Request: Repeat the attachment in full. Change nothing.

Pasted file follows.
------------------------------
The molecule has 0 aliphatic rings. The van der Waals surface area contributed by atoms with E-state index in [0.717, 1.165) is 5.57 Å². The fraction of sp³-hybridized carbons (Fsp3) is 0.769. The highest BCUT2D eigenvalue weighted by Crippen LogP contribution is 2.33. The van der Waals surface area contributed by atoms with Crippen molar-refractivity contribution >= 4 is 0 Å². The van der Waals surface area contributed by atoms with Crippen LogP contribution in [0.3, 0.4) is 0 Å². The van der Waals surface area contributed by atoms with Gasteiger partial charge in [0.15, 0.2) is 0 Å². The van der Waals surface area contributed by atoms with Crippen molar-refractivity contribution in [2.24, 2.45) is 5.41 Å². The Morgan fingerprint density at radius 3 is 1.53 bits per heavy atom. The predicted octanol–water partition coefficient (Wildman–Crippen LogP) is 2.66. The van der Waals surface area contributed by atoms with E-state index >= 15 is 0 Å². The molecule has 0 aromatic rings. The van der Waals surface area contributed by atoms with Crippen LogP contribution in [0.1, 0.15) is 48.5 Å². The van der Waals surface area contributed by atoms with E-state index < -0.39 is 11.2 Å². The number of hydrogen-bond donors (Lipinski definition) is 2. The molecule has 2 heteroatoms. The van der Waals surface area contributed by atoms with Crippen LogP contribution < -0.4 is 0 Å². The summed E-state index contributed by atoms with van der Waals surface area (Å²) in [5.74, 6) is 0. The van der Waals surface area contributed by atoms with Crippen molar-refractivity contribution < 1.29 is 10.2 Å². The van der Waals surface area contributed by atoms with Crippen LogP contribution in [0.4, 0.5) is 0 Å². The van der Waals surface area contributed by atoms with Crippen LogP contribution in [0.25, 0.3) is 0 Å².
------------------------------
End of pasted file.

The molecule has 0 aliphatic rings. The van der Waals surface area contributed by atoms with E-state index in [0.717, 1.165) is 5.57 Å². The fraction of sp³-hybridized carbons (Fsp3) is 0.769. The highest BCUT2D eigenvalue weighted by Crippen LogP contribution is 2.33. The van der Waals surface area contributed by atoms with Crippen molar-refractivity contribution >= 4 is 0 Å². The van der Waals surface area contributed by atoms with Crippen LogP contribution in [0.3, 0.4) is 0 Å². The van der Waals surface area contributed by atoms with Gasteiger partial charge in [0.15, 0.2) is 0 Å². The van der Waals surface area contributed by atoms with Crippen molar-refractivity contribution in [2.24, 2.45) is 5.41 Å². The Morgan fingerprint density at radius 3 is 1.53 bits per heavy atom. The predicted octanol–water partition coefficient (Wildman–Crippen LogP) is 2.66. The van der Waals surface area contributed by atoms with E-state index >= 15 is 0 Å². The molecule has 0 aromatic rings. The van der Waals surface area contributed by atoms with Crippen LogP contribution in [0.1, 0.15) is 48.5 Å². The van der Waals surface area contributed by atoms with E-state index < -0.39 is 11.2 Å². The number of hydrogen-bond donors (Lipinski definition) is 2. The molecule has 2 heteroatoms. The van der Waals surface area contributed by atoms with Crippen LogP contribution < -0.4 is 0 Å². The summed E-state index contributed by atoms with van der Waals surface area (Å²) in [5.74, 6) is 0. The van der Waals surface area contributed by atoms with Crippen molar-refractivity contribution < 1.29 is 10.2 Å². The van der Waals surface area contributed by atoms with Crippen LogP contribution in [0.4, 0.5) is 0 Å². The van der Waals surface area contributed by atoms with Crippen LogP contribution in [0.25, 0.3) is 0 Å².